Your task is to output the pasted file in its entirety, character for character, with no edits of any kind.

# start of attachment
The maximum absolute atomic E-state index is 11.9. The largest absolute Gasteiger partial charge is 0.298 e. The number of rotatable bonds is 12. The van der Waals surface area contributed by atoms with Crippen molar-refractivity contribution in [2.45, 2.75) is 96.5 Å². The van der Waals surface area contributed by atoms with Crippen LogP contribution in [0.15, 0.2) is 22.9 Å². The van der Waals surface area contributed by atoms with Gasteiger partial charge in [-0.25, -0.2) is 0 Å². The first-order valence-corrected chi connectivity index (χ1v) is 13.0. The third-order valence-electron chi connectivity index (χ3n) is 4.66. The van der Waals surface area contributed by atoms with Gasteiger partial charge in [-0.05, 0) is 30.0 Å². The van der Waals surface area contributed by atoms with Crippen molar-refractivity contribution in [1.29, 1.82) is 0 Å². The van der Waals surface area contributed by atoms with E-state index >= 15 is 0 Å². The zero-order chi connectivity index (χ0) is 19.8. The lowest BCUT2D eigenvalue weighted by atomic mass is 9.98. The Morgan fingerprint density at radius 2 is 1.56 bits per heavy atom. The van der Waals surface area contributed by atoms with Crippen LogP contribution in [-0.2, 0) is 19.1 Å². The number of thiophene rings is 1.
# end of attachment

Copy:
The maximum absolute atomic E-state index is 11.9. The largest absolute Gasteiger partial charge is 0.298 e. The number of rotatable bonds is 12. The van der Waals surface area contributed by atoms with Crippen molar-refractivity contribution in [2.45, 2.75) is 96.5 Å². The van der Waals surface area contributed by atoms with Crippen LogP contribution in [0.15, 0.2) is 22.9 Å². The van der Waals surface area contributed by atoms with Gasteiger partial charge in [-0.25, -0.2) is 0 Å². The first-order valence-corrected chi connectivity index (χ1v) is 13.0. The third-order valence-electron chi connectivity index (χ3n) is 4.66. The van der Waals surface area contributed by atoms with Gasteiger partial charge in [-0.05, 0) is 30.0 Å². The van der Waals surface area contributed by atoms with Crippen molar-refractivity contribution in [1.29, 1.82) is 0 Å². The van der Waals surface area contributed by atoms with E-state index >= 15 is 0 Å². The zero-order chi connectivity index (χ0) is 19.8. The lowest BCUT2D eigenvalue weighted by atomic mass is 9.98. The Morgan fingerprint density at radius 2 is 1.56 bits per heavy atom. The van der Waals surface area contributed by atoms with Crippen LogP contribution in [-0.2, 0) is 19.1 Å². The number of thiophene rings is 1.